Do you consider Mstislav Rostropovich to have been the greatest cellist of all time?
That’s a difficult question, because if I say yes, I would exclude Pablo Casals. But I think Rostropovich had the greatest influence on the cello. Not only was he, let’s say one of the greatest cellists of his time – we entitled our box “Cellist of the Century” – but what is very special about Rostropovich is that he created, and encouraged a lot of repertoire to be created, for the cello. He was the dedicatee of more than 250 works, which is absolutely huge. So not only is he one of the best cellists in history, he created the most important chunk of repertoire.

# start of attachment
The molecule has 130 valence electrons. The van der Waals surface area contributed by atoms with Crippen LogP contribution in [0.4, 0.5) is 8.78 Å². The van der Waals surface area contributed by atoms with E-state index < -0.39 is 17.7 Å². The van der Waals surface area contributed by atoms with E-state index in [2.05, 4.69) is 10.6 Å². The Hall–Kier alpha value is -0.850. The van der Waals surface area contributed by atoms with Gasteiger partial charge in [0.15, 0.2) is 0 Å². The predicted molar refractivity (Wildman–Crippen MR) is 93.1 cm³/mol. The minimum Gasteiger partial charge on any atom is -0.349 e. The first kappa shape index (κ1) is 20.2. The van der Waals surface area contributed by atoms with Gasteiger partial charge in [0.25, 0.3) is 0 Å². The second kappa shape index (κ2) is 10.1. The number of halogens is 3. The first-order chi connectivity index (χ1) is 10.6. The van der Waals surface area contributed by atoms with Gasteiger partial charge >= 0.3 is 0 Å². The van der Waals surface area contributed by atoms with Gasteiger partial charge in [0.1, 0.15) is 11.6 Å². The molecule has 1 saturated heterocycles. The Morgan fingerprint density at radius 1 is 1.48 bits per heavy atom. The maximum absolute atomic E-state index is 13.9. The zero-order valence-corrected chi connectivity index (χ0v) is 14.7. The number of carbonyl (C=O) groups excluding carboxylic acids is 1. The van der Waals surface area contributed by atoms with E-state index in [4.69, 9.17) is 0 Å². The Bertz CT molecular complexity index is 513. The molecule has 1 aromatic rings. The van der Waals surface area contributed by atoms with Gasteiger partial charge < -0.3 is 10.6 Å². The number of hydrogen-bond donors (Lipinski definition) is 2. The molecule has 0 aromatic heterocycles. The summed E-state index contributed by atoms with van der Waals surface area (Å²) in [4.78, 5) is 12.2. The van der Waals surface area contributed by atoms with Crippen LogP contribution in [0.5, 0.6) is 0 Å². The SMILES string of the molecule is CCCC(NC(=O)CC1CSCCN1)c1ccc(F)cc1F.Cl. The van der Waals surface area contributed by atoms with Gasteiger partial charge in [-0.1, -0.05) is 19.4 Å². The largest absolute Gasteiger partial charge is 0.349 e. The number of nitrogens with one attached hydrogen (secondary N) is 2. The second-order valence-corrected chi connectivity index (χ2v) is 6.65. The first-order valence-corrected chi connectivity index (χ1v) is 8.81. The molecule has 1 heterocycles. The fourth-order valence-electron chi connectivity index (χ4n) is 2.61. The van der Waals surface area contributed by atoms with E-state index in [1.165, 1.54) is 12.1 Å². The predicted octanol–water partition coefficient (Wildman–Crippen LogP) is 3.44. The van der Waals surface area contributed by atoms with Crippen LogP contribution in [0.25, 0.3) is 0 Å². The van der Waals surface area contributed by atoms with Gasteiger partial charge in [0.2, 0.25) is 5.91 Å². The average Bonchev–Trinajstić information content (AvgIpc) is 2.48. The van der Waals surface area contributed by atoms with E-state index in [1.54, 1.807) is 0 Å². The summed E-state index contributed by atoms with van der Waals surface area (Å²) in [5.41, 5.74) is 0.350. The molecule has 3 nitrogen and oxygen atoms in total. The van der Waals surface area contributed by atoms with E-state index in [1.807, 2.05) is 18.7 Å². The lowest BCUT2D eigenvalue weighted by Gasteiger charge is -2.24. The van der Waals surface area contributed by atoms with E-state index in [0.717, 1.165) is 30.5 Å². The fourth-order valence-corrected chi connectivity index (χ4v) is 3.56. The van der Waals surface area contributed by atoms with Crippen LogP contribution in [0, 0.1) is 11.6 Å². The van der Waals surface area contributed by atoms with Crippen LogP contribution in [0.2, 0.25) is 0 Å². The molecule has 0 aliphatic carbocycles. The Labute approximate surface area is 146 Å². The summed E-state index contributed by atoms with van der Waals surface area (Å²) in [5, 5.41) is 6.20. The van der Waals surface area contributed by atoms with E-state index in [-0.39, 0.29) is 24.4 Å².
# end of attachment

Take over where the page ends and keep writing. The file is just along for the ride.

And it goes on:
How significant was the extent of that expansion of the repertoire?
For cellists today, Rostropovich’s influence is absolutely enormous. If you look at the works created by Shostakovich, Prokofiev, and Khachaturian when he was in the USSR, and then all the work he created by composers like Dutilleux and Gubaidulina, now they’re really pillars of the repertoire. So in this sense, his influence remains.
With so many works...